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06-26-2013, 11:13 AM   #1
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14 Bit vs 12 Bit Raw Real Life Example

I was a dumbass
I may have ruined my K-5 with a canoeing mishap this weekend on a river
Right now, it is sitting in a bowl of rice, so I will pray that everything is ok, but i have my doubts.

Anyway, I have thought of replacing it with either another K-5 or maybe even a K-30. Reason being because I really like focus peaking.

I know people saw that the big difference between 12 and 14 Bit raw is the shadow recovery. I really like to push it when it comes to shadow recovery, so, does anyone have any real life examples comparing the two? Does it really make that much of a difference?

06-26-2013, 11:28 AM   #2
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QuoteOriginally posted by cali92rs Quote
I was a dumbass
This is the story of my life. :-)
06-26-2013, 11:54 AM   #3
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That sucks about your K-5. You know that I experienced the same with mine in New Zealand because I was a dumbass too and didn't ensure the battery grip port rubber cover was installed

Regarding the shadow recovery, I am similar in that I push the shadows a lot. My photography has evolved to where I underexpose EVERYTHING by -1/3 to -3 EV (in extreme cases) in order to preserve the highlights since the shadow recovery is so excellent. It also helps when I need fast shutter speeds in very low light and can push the EV by a couple stops in Lightroom. I honestly have not noticed any difference between the K-30 and the K-5, and now the K-30 and the K-5 IIs when pushing shadow recovery in post. I'm sure there is a difference (every test dictates as such), but for "real world" usage, my experience says the K-30 is more than capable at handling shadow recovery. I used the K-30 extensively in New Zealand (because, like I said, I was a dumbass and flooded my K-5) and there were several shots that I still don't know how I managed in post because of being pushed 3-4 stops. These are two examples from the above New Zealand post:

17) Jenny and I decided to go spelunking in a large cave just outside the hut (Luxmore Cave), and I was able to get this image of the entrance from inside. I'm actually really proud of this image, as not only was it technically difficult, but I spent about an hour in Lightroom trying to get it to where it is. Friends in my office swore it looked like an ultrasound (I don't see it...). I brought my tripod into the cave (which I will review at a later time - that tripod is amazing) and I set the camera on it and took about twenty shots at varying exposures. This I from a single exposure, and the original is completely black except for what seems to be a very overexposured entrance at the top - the K-30 absolutely blew my mind away with what I could pull out of the RAW's shadows in Lightroom.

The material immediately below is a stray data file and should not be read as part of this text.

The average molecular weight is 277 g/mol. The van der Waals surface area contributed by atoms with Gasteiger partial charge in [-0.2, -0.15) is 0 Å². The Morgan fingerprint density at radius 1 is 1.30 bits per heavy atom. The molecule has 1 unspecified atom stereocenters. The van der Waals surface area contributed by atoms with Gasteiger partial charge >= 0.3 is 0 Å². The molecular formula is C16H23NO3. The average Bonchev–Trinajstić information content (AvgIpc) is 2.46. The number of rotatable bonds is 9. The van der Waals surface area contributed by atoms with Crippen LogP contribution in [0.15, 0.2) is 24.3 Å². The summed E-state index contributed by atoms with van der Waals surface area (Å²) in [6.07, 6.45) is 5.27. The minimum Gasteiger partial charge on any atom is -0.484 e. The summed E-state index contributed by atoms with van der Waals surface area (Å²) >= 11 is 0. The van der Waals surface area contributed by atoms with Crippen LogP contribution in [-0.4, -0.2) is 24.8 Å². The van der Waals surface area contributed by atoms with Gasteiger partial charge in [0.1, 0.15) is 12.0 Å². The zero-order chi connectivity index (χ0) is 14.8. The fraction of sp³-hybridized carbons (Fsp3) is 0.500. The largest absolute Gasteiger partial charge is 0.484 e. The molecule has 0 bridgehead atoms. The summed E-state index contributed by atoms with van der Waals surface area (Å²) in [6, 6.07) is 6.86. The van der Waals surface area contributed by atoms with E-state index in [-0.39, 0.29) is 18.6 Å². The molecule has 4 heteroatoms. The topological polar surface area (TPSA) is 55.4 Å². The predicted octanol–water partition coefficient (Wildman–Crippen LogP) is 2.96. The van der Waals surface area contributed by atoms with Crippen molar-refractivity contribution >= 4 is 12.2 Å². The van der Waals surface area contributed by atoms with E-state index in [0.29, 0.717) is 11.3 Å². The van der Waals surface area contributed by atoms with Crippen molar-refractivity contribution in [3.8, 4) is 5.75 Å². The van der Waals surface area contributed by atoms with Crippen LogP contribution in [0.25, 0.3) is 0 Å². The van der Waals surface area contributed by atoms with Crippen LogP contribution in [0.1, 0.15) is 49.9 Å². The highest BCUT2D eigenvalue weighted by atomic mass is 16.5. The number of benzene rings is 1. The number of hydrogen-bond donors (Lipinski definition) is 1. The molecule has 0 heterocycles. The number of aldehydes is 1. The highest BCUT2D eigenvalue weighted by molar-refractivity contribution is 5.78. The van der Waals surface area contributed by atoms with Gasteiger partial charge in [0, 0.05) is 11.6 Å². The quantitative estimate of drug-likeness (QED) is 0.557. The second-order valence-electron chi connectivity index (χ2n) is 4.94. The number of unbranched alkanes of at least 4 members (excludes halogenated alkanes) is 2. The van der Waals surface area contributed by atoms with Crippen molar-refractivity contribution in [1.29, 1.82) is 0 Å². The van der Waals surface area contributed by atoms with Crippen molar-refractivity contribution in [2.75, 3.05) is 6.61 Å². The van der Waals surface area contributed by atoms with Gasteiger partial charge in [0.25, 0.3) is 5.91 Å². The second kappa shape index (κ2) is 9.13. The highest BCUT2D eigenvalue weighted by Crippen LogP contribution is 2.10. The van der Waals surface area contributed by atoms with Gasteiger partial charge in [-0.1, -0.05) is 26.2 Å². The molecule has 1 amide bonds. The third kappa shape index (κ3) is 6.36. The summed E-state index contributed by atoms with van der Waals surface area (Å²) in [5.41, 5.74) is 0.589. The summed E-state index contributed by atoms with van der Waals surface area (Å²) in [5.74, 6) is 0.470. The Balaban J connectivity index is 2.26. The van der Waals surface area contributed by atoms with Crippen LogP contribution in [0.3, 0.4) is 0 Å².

Pentax K-30, DA* 16-50




60) And more track. Here the track descends to one of the rivers we had to cross. This is another one of my favorites from the trip. Similar to the cave entrance shot earlier, the dynamic range of the K-30 is what made it possible. This is a single exposure that was severely underexposred to allow for the beach and a small wave breaking (which are barely visible, but still), to not be blown. Then I raised the shadows within the canopy and loved how it perfectly captures the mood of the entire track we followed.
Pentax K-30, Sigma 8-16



Both were underexposed by about 3 stops.

I love my K-30, but be prepared for a MUCH louder shutter

-Heie
06-26-2013, 12:07 PM   #4
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QuoteOriginally posted by Heie Quote
That sucks about your K-5. You know that I experienced the same with mine in New Zealand because I was a dumbass too and didn't ensure the battery grip port rubber cover was installed

Regarding the shadow recovery, I am similar in that I push the shadows a lot. My photography has evolved to where I underexpose EVERYTHING by -1/3 to -3 EV (in extreme cases) in order to preserve the highlights since the shadow recovery is so excellent. It also helps when I need fast shutter speeds in very low light and can push the EV by a couple stops in Lightroom. I honestly have not noticed any difference between the K-30 and the K-5, and now the K-30 and the K-5 IIs when pushing shadow recovery in post. I'm sure there is a difference (every test dictates as such), but for "real world" usage, my experience says the K-30 is more than capable at handling shadow recovery. I used the K-30 extensively in New Zealand (because, like I said, I was a dumbass and flooded my K-5) and there were several shots that I still don't know how I managed in post because of being pushed 3-4 stops. These are two examples from the above New Zealand post: